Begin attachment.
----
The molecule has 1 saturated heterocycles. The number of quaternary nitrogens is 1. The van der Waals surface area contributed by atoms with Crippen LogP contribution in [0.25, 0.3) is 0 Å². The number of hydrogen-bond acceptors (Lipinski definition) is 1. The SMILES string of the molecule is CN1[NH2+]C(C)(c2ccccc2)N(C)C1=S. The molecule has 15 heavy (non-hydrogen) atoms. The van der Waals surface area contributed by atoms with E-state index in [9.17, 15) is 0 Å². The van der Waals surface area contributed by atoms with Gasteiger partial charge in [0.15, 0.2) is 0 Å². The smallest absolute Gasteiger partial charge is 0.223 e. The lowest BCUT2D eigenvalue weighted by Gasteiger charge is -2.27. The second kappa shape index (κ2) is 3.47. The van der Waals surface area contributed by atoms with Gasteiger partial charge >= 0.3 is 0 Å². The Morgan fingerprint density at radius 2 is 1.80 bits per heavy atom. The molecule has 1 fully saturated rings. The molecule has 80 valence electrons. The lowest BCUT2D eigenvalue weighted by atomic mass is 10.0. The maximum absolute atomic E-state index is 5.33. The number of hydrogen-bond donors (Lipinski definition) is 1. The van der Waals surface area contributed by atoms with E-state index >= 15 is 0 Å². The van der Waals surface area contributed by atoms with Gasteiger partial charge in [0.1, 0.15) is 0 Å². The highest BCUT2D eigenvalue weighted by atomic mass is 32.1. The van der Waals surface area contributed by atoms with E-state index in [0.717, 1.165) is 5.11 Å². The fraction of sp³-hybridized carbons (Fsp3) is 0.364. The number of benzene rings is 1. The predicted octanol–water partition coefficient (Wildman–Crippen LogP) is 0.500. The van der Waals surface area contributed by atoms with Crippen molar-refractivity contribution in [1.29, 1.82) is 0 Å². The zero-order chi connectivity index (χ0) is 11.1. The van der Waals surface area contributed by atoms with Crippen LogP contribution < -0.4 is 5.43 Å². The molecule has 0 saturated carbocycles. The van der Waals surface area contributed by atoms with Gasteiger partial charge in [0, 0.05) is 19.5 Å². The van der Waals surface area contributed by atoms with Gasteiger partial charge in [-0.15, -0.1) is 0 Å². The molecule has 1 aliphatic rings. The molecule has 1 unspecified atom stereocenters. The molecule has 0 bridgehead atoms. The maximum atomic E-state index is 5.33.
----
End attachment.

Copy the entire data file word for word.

The molecule has 1 saturated heterocycles. The number of quaternary nitrogens is 1. The van der Waals surface area contributed by atoms with Crippen LogP contribution in [0.25, 0.3) is 0 Å². The number of hydrogen-bond acceptors (Lipinski definition) is 1. The SMILES string of the molecule is CN1[NH2+]C(C)(c2ccccc2)N(C)C1=S. The molecule has 15 heavy (non-hydrogen) atoms. The van der Waals surface area contributed by atoms with E-state index in [9.17, 15) is 0 Å². The van der Waals surface area contributed by atoms with Gasteiger partial charge in [0.15, 0.2) is 0 Å². The smallest absolute Gasteiger partial charge is 0.223 e. The lowest BCUT2D eigenvalue weighted by Gasteiger charge is -2.27. The second kappa shape index (κ2) is 3.47. The van der Waals surface area contributed by atoms with Gasteiger partial charge >= 0.3 is 0 Å². The Morgan fingerprint density at radius 2 is 1.80 bits per heavy atom. The molecule has 1 fully saturated rings. The molecule has 80 valence electrons. The lowest BCUT2D eigenvalue weighted by atomic mass is 10.0. The maximum absolute atomic E-state index is 5.33. The number of hydrogen-bond donors (Lipinski definition) is 1. The van der Waals surface area contributed by atoms with E-state index >= 15 is 0 Å². The van der Waals surface area contributed by atoms with Gasteiger partial charge in [0.1, 0.15) is 0 Å². The highest BCUT2D eigenvalue weighted by atomic mass is 32.1. The van der Waals surface area contributed by atoms with E-state index in [0.717, 1.165) is 5.11 Å². The fraction of sp³-hybridized carbons (Fsp3) is 0.364. The number of benzene rings is 1. The predicted octanol–water partition coefficient (Wildman–Crippen LogP) is 0.500. The van der Waals surface area contributed by atoms with Crippen molar-refractivity contribution in [1.29, 1.82) is 0 Å². The zero-order chi connectivity index (χ0) is 11.1. The van der Waals surface area contributed by atoms with Crippen LogP contribution < -0.4 is 5.43 Å². The molecule has 0 saturated carbocycles. The van der Waals surface area contributed by atoms with Gasteiger partial charge in [0, 0.05) is 19.5 Å². The van der Waals surface area contributed by atoms with Gasteiger partial charge in [-0.15, -0.1) is 0 Å². The molecule has 1 aliphatic rings. The molecule has 1 unspecified atom stereocenters. The molecule has 0 bridgehead atoms. The maximum atomic E-state index is 5.33.